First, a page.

Our current validator is a bit old, and because it’s written in Python with JavaScript dependencies, our old validator is difficult for add-on developers to install themselves. This means add-on developers often don’t know about validation errors until they submit their add-on for review.

This wastes time, introducing a feedback cycle that could have been avoided if the add-on developer could have just run addons-validator myAddon.xpi before they uploaded their add-on. If developers could easily check their add-ons for errors locally, getting their add-ons in front of millions of users is that much faster.

And now they can!

The new Add-ons Validator, in JS

I’m not a fan of massive rewrites, but in this case it really helps. Add-on developers are JavaScript coders and nearly everyone involved in web development these days uses Node.js. That’s why we’ve written the new validator in JavaScript and published it on npm, which you can install right now.

We also took this opportunity to review all the rules the old add-on validator defined, and removed a lot of outdated ones. Some of these hadn’t been seen on AMO for years. This allowed us to cut down on code footprint and make a faster, leaner, and easier-to-work-with validator for the future.

Speaking of which…

What’s next?

The new validator is not production-quality code yet and there are rules that we haven’t implemented yet, but we’re looking to finish it by the first half of next year.

We’re still porting over relevant rules from the old validator. Our three objectives are:

  1. Porting old rules (discarding outdated ones where necessary)
  2. Adding support for Web Extensions
  3. Getting the new validator running in production

We’re looking for help with those first two objectives, so if you’d like to help us make our slightly ambitious full-project-rewrite-deadline, you can…

Get Involved!

If you’re an add-on developer, JavaScript programmer, or both: we’d love your help! Our code and issue tracker are on GitHub at We keep a healthy backlog of issues available, so you can help us add rules, review code, or test things out there. We also have a good first bug label if you’re new to add-ons but want to contribute!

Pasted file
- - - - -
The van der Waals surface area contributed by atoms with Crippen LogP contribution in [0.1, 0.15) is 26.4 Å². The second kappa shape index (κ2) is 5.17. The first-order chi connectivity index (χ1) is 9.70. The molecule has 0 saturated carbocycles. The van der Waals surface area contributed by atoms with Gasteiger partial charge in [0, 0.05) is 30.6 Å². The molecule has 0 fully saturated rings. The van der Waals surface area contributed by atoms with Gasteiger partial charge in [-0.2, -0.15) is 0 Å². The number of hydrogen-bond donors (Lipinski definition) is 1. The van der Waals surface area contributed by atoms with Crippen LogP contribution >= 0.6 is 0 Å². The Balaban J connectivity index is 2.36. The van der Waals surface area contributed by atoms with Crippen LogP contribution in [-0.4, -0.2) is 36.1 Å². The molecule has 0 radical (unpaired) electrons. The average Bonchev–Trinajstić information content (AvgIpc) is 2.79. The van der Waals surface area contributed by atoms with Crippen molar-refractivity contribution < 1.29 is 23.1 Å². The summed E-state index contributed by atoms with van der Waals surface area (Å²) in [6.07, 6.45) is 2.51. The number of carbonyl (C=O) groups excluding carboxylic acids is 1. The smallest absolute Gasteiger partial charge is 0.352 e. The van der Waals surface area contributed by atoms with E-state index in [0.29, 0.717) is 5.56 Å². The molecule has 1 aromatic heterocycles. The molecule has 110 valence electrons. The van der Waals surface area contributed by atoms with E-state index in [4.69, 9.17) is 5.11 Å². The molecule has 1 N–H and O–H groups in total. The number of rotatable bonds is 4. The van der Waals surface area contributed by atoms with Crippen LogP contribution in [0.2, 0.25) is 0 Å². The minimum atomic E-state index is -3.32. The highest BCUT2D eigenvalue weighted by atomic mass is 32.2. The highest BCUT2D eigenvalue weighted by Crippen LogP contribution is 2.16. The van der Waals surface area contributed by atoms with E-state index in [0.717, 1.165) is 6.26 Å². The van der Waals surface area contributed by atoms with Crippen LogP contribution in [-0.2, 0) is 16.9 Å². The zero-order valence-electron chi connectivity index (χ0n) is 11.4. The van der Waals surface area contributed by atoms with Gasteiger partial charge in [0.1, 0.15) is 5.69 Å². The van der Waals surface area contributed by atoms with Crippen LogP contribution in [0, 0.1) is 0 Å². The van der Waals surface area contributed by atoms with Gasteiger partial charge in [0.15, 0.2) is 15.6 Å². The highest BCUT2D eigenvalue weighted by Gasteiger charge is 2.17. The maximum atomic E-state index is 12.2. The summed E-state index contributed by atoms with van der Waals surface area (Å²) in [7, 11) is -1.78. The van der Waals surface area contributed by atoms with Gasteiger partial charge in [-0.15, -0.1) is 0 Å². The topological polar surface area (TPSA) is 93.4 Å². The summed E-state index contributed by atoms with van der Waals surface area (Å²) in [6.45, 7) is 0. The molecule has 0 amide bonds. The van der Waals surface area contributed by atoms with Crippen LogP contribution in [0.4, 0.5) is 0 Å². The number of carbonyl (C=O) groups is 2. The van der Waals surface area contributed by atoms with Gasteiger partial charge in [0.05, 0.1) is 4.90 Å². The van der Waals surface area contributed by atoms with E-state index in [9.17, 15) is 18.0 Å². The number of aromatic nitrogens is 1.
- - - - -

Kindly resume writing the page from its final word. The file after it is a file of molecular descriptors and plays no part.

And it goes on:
If you’d like to try the next-generation add-ons validator, you can install it with npm: npm install addons-validator. Run your add-ons against it and let us know what you think. We’d love your feedback as GitHub issues, or emails on the add-on developer mailing list.

And if you’re an add-on developer who wishes the validator did something it currently doesn’t, please let us know!

We’re really excited about the future of add-ons at Mozilla; we hope this new validator will help people write better add-ons. It should make writing add-ons faster, help reviewers get through add-on approvals faster, and ultimately result in more awesome add-ons available for all Firefox users.

Happy hacking!

Test your add-ons for Multi-process Firefox compatibility

Amy Tsay


You might have heard the news that future versions of Firefox will run the browser UI separately from web content. This is called Multi-process Firefox (also “Electrolysis” or “e10s”), and it is scheduled for release in the first quarter of 2016.

If your add-on code accesses web content directly, using an overlay extension, a bootstrapped extension, or low-level SDK APIs like window/utils or tabs/utils, then you will probably be affected.

To minimize the impact on users of your add-ons, we are urging you to test your add-ons for compatibility. You can find documentation on how to make them compatible here.

Starting Nov. 24, 2015, we are available to assist you every Tuesday in the #addons channel at Click here to see the schedule. Whether you need help testing or making your add-ons compatible, we’re here to help!

Signing API now available

Andy McKay


Over the years, has had many APIs. These are used by Firefox and other clients to provide add-on listings, blocklists, and other features. But there hasn’t really been an API that developers can interact with. As part of ongoing improvements to the site, we’ve started focusing on producing APIs for add-on developers as well.